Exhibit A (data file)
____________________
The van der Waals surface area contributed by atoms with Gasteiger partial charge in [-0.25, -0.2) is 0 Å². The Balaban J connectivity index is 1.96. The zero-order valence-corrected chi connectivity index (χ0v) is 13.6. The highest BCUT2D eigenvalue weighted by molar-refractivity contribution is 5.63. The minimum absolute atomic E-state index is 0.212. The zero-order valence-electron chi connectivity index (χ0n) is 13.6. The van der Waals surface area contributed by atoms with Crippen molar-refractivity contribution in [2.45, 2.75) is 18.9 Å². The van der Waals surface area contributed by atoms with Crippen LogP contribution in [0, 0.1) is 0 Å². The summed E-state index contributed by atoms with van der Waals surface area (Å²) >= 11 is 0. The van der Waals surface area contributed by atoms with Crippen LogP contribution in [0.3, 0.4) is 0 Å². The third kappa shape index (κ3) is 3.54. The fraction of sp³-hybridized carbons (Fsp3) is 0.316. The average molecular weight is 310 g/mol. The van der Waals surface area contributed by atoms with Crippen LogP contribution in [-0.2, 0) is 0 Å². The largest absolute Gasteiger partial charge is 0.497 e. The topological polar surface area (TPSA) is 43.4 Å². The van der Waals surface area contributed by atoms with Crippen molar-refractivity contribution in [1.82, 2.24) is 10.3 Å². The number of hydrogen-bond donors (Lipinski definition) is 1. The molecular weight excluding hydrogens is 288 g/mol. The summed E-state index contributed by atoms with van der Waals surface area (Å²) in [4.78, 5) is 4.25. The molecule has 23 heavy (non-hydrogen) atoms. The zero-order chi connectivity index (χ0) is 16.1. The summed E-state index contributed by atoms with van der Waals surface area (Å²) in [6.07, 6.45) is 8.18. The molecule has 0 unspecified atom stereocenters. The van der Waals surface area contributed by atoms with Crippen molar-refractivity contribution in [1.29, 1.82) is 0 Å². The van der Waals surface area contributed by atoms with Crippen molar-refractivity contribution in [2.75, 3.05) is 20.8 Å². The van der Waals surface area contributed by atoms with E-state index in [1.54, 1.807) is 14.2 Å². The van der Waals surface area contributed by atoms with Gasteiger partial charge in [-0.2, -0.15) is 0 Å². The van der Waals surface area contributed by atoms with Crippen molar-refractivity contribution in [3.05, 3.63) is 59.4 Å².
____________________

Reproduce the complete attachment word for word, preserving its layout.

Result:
The van der Waals surface area contributed by atoms with Gasteiger partial charge in [-0.25, -0.2) is 0 Å². The Balaban J connectivity index is 1.96. The zero-order valence-corrected chi connectivity index (χ0v) is 13.6. The highest BCUT2D eigenvalue weighted by molar-refractivity contribution is 5.63. The minimum absolute atomic E-state index is 0.212. The zero-order valence-electron chi connectivity index (χ0n) is 13.6. The van der Waals surface area contributed by atoms with Crippen molar-refractivity contribution in [2.45, 2.75) is 18.9 Å². The van der Waals surface area contributed by atoms with Crippen LogP contribution in [0, 0.1) is 0 Å². The summed E-state index contributed by atoms with van der Waals surface area (Å²) >= 11 is 0. The van der Waals surface area contributed by atoms with Crippen LogP contribution in [0.3, 0.4) is 0 Å². The third kappa shape index (κ3) is 3.54. The fraction of sp³-hybridized carbons (Fsp3) is 0.316. The average molecular weight is 310 g/mol. The van der Waals surface area contributed by atoms with Crippen LogP contribution in [-0.2, 0) is 0 Å². The largest absolute Gasteiger partial charge is 0.497 e. The topological polar surface area (TPSA) is 43.4 Å². The van der Waals surface area contributed by atoms with Crippen molar-refractivity contribution in [1.82, 2.24) is 10.3 Å². The number of hydrogen-bond donors (Lipinski definition) is 1. The molecular weight excluding hydrogens is 288 g/mol. The summed E-state index contributed by atoms with van der Waals surface area (Å²) in [4.78, 5) is 4.25. The molecule has 23 heavy (non-hydrogen) atoms. The zero-order chi connectivity index (χ0) is 16.1. The summed E-state index contributed by atoms with van der Waals surface area (Å²) in [6.07, 6.45) is 8.18. The molecule has 0 unspecified atom stereocenters. The van der Waals surface area contributed by atoms with Crippen molar-refractivity contribution in [1.29, 1.82) is 0 Å². The van der Waals surface area contributed by atoms with Crippen molar-refractivity contribution in [2.75, 3.05) is 20.8 Å². The van der Waals surface area contributed by atoms with E-state index in [1.54, 1.807) is 14.2 Å². The van der Waals surface area contributed by atoms with Gasteiger partial charge in [-0.2, -0.15) is 0 Å². The van der Waals surface area contributed by atoms with Crippen molar-refractivity contribution in [3.05, 3.63) is 59.4 Å².